A silkscreen poster of the Illinois WPA Art Project (ca. 1936 – 1941), via Library of Congress Prints and Photographs Division.
On my nightstand for January reading:
Home Ground: Sanctuary in the City by Dan Pearson. His city garden is the best example of what I want for our Washington, D.C., garden when we return.
Illustrated History of Landscape Design by Elizabeth Boults and Chip Sullivan
The City Shaped: Urban Patterns and Meaning Through History by Spiro Kostof
Color by Design: Planting the Contemporary Garden by Nori and Sandra Pope
The New Perennial Garden by Noël Kingsbury
– none particularly new, but indications of my current interests.
I just finished re-reading Peter Martin’s The Pleasure Gardens of Virginia: From Jamestown to Jefferson. I recommend it — along with Barbara Wells Sarudy’s Gardens and Gardening in the Chesapeake, 1700 – 1805 – if you garden in the U.S. mid-Atlantic. Martin is particularly good on Mount Vernon and Monticello and on Jefferson’s changing enthusiasms and false starts. (Martin and Sarudy differ somewhat on the extent of the influence of the English landscape garden style in 18th century America.)
(I also love Fergus M. Bordewich’s Washington: The Making of the American Capital for landscape/city planning history.)
Right now I’m really taken with the Game of Thrones books (I know, I’m behind the trend; I’m in Rwanda.) I’m thinking of making the jump to an e-reader this month and then loading on the second book (aka Season Two) to watch in February. I also want Hillary Mantel’s Bring Up the Bodies soon (I had to re-read Wolf Hall last month first — it’s so good).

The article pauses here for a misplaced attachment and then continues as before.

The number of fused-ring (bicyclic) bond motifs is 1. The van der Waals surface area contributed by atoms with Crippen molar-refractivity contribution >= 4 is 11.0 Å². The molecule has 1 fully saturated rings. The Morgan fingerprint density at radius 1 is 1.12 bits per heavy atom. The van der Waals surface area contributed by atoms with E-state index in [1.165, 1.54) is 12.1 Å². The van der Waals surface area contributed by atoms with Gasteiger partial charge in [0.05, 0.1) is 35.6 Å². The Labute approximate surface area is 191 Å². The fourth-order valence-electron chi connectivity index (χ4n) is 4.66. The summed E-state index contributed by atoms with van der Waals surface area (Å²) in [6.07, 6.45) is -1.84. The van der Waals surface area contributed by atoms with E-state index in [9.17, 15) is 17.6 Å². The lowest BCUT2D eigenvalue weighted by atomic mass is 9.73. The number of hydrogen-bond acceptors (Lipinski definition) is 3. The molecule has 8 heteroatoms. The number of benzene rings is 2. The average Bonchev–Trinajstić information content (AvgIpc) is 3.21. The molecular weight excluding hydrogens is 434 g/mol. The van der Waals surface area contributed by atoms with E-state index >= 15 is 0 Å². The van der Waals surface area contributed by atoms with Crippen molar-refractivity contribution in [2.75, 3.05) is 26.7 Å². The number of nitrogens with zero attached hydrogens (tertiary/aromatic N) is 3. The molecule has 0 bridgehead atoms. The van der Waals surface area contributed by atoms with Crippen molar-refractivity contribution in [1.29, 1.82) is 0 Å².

What are your plans for winter reading?
Today’s (rather long) quote
With a transatlantic perspective, Horace Walpole struck a prophetic note in 1775 just before the outbreak of war. He imagined a declaration of gardening independance when he predicted that “some American will . . . revive the true taste in gardening. . . . I love to skip into futurity and imagine what will be done on the giant scale of a new hemisphere.” Walpole did not base his statement on any knowledge of American gardens. He simply lamented what he perceived to be the incipient stage of a reaction against the idealizing landscape gardening of Capability Brown in favor of an affected variety and intricacy that he thought characterized the picturesque school. The rising interest in horticulture and uses of gardens as places to display flowers and flowering shrubs struck him, even in a manmade landscape, as out of tune with the sublimity of open landscape. For him, the best seemed over by 1770. Perhaps there was hope for a revival in America, where huge expanse of unspoiled and panoramic landscape offered endless opportunities to invoke “ideal beauty,” with its natural harmony and continuity. . . . The American landscape garden, however, never realized that vision.
In America, as in England, the direction in the new [19th] century was toward the picturesque display of plants in gardens, a development promoted by the proliferation of nurseries and seed houses all over the East and by plant-hunting expeditions to all parts of the world.”
– Peter Martin, The Pleasure Gardens of Virginia (see above)